Woo! The Discovery run book tour is done. This has been such a great time. Thank you to all who participated in the tour and to those who wrote to tell me they’re enjoying the story. Today, I wanted to share a few of my favorite comments.
I know that Discovery isn’t for everyone, so I appreciated Forrest’s honesty in this review:
These nuns display an interesting exciting mix of feistiness and intelligence and piety in their interactions with the other astronauts, which you really have to read to understand what I mean. However, you can have too much of a good thing: in my humble opinion, Fabian prolongs this phase of the story to where it becomes a surfeit. If you agree with me, do not put down the book, but just say “Enough, Already!!” and skip to the final section of the book where they investigate the alien ship — and WOW lots of surprises there!! This is an exciting thought-provoking read!
There’s nothing as humbling as being compared to the greats of science fiction I grew up with. So these comments are especially dear.
“I believe this book will be a classic in Catholic science-fiction, to rank with “A Canticle for Leibowitz.” Robert Kurland
“With the dexterity of an Isaac Asimov or Larry Niven, Fabian makes the science and speculative science of the story accessible, deftly weaving it into the fabric of the story.” T.M. Doran
Of course, what can be better than being compared to food? Thanks, Eileen. This review made me laugh.
Discovery is the best burrito you’ve ever read: if an exciting excursion into an alien ship is the meat, and fascinating character development is the beans, with Catholicism being the cheese melted inside, in a tortilla of good prose. Yes, I’m hungry, but c’mon, this book is really that good.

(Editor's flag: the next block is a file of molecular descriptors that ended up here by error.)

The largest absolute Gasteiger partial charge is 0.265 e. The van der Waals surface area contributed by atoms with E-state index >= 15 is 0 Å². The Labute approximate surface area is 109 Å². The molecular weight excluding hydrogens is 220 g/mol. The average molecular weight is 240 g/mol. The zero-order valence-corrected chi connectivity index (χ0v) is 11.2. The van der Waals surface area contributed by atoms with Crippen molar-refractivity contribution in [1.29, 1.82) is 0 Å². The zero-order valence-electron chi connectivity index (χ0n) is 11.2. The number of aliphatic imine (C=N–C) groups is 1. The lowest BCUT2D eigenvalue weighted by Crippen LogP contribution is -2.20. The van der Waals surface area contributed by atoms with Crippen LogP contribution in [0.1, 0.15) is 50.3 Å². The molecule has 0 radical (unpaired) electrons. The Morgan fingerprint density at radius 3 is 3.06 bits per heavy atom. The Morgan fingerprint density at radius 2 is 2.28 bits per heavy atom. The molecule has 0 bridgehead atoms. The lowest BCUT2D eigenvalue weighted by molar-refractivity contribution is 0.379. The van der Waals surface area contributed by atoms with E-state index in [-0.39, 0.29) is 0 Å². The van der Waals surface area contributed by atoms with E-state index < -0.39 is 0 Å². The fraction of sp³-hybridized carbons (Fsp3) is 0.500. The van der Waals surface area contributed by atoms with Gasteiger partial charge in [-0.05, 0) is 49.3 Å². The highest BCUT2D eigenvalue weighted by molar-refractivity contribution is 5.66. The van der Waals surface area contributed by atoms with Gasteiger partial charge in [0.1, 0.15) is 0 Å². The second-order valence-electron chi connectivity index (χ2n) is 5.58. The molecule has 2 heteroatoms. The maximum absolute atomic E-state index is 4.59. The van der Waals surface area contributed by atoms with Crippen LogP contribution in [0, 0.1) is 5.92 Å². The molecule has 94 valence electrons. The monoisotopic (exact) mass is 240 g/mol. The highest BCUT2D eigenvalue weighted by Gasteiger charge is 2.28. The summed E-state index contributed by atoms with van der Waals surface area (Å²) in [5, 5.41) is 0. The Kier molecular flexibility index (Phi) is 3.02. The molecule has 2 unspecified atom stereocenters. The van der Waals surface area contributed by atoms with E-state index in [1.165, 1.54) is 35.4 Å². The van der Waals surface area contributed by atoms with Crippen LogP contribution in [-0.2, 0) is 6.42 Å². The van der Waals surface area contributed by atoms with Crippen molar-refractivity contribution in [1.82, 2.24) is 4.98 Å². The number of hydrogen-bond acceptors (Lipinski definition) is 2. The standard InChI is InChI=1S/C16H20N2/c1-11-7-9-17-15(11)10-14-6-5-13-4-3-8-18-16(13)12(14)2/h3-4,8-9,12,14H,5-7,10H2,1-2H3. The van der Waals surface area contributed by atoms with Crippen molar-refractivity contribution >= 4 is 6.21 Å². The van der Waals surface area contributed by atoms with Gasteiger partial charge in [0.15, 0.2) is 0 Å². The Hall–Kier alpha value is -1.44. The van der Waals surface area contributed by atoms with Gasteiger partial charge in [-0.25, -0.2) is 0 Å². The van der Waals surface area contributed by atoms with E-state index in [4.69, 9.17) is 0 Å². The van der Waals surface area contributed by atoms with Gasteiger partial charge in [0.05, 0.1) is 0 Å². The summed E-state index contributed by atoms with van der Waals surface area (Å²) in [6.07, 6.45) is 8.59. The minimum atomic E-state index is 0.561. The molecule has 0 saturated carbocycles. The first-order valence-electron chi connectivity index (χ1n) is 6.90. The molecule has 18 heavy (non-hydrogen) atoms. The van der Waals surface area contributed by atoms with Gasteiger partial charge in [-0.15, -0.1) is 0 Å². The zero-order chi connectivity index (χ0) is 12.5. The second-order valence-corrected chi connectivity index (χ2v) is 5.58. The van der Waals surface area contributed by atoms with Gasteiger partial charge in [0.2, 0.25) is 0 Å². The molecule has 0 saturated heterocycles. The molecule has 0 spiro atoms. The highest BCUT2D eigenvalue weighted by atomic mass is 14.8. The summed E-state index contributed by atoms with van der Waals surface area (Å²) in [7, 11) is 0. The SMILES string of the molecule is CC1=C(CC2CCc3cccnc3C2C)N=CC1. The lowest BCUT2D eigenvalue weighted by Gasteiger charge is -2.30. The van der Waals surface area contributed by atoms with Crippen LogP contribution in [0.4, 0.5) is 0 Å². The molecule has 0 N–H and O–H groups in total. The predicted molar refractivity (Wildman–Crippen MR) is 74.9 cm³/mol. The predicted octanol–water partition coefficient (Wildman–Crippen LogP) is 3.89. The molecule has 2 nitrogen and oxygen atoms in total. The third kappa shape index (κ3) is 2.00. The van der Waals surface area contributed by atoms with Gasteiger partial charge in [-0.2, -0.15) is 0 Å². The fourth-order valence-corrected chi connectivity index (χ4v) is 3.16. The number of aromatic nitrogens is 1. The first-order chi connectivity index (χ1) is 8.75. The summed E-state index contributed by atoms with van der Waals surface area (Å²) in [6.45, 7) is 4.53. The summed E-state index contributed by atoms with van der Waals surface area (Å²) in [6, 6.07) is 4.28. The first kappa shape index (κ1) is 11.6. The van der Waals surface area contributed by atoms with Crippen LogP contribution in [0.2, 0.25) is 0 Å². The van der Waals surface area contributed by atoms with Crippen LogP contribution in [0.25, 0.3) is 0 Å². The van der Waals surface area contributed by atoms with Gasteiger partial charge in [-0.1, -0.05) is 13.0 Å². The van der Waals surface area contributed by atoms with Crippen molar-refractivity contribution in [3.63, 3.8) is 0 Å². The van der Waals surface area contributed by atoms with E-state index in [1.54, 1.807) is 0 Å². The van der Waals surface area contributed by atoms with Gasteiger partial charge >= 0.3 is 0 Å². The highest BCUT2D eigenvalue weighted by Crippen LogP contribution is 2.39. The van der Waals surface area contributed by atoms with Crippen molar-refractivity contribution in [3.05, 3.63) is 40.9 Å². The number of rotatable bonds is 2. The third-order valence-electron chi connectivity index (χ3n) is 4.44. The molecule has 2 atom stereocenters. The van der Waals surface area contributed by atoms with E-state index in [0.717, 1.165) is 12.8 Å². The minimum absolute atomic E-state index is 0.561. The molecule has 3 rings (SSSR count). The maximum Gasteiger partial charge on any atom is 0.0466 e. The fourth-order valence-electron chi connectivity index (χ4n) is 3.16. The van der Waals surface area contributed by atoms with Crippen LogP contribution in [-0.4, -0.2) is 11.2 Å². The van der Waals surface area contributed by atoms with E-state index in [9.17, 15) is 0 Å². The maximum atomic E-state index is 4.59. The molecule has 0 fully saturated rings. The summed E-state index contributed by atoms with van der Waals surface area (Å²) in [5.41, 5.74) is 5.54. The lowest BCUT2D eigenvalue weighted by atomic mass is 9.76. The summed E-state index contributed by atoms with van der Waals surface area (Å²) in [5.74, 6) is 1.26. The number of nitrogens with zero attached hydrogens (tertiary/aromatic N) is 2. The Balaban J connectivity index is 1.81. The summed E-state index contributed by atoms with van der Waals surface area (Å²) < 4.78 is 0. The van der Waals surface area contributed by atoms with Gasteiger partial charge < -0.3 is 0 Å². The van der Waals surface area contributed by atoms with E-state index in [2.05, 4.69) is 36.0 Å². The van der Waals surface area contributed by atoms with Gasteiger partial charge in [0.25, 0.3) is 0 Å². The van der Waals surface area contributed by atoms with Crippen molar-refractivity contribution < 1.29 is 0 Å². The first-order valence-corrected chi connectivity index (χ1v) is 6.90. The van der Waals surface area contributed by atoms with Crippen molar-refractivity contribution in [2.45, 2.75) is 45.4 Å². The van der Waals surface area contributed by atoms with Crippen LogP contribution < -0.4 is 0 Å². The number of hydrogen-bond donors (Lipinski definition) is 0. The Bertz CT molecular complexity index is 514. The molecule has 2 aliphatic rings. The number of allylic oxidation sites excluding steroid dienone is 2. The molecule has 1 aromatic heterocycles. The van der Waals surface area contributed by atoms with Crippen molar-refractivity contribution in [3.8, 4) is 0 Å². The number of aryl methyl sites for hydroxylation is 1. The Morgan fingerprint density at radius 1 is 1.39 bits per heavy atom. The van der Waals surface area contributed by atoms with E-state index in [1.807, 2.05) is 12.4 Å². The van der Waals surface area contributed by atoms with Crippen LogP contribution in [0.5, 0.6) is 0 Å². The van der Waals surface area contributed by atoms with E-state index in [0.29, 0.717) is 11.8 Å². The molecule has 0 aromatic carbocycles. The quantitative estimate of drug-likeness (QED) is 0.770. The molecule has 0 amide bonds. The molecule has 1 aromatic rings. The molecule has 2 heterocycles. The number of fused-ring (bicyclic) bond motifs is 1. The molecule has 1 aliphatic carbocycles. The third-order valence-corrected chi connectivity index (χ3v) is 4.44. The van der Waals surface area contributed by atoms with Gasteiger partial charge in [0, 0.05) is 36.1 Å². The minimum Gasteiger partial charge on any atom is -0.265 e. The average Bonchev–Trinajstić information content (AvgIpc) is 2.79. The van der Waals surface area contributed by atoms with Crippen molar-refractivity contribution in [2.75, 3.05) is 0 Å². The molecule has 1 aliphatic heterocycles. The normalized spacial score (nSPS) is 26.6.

I did a lot of research for Discovery, so I was glad to see it paid off.
“Author Karina Fabian’s world-building is first-class. There’s enough hard science in Discovery to satisfy the geekiest astrophysics major. (I don’t know if it’s scientifically accurate or not — you’d have to ask the astrophysics majors.) Throughout the novel, Fabian deftly weaves in elements like spacesuit training classes, low-grav ball games on a dodecahedronal court, and advanced medical technologies like bone knitters for rapid bone repair.” Karee Santos
Ms. Fabian has written a hard SF novel. It has a lot of science in it. However, she has avoided the issue of the science overpowering the story which occurs in some hard SF. The world building is excellent. This is also an adventure story, a love story and a crisis of faith/purpose story. Ann McMullen
I found reading this story a rewarding experience. It satisfied my need for good science fiction, with imaginative concepts that seemed based on scientific theories. Lindens
Lots of people enjoyed the characters, too, but Sister Ann sold the show.
…”spacey” but brilliant Sister Ann
…intrigued by the various interpersonal relationships and cryptic messages of Sister Ann
…My favorite protagonist, Sister Ann, plays the role of a futuristic Cassandra, spouting accurate prophecies that no one understands. Her poetic mysticism makes her resemble St. John of the Cross in a spacesuit.
…. Even the enigmatic Sister Ann, who seems to dwell quite comfortably in the twilit land between spiritual and physical worlds, bears a hidden wound whose healing carries its own peril.
…Sister Ann, very young, devout. brilliant, weird and often cryptic
…The character of Sister Ann was quite memorable. She had a way of speaking in non-linear way of expressing the spiritual dimension of things. Perceptive and wise, but also having her own problems to resolve.
…. I particularly love Sister Ann, with her Asperger’s-like quoting – she’s very different, and very real.
…. Sister Ann quickly became my favorite. This rescue sister has visions and sees apparitions of saints and Biblical figures. She also speaks in riddles that make you think. The other characters either love or hate her, though most of the time no one understands her.
There are several great reviews, and a few that were just a little impatient to get to the alien ship, but I think I’ve bragged enough. I’m excited about the what the future of Discovery holds.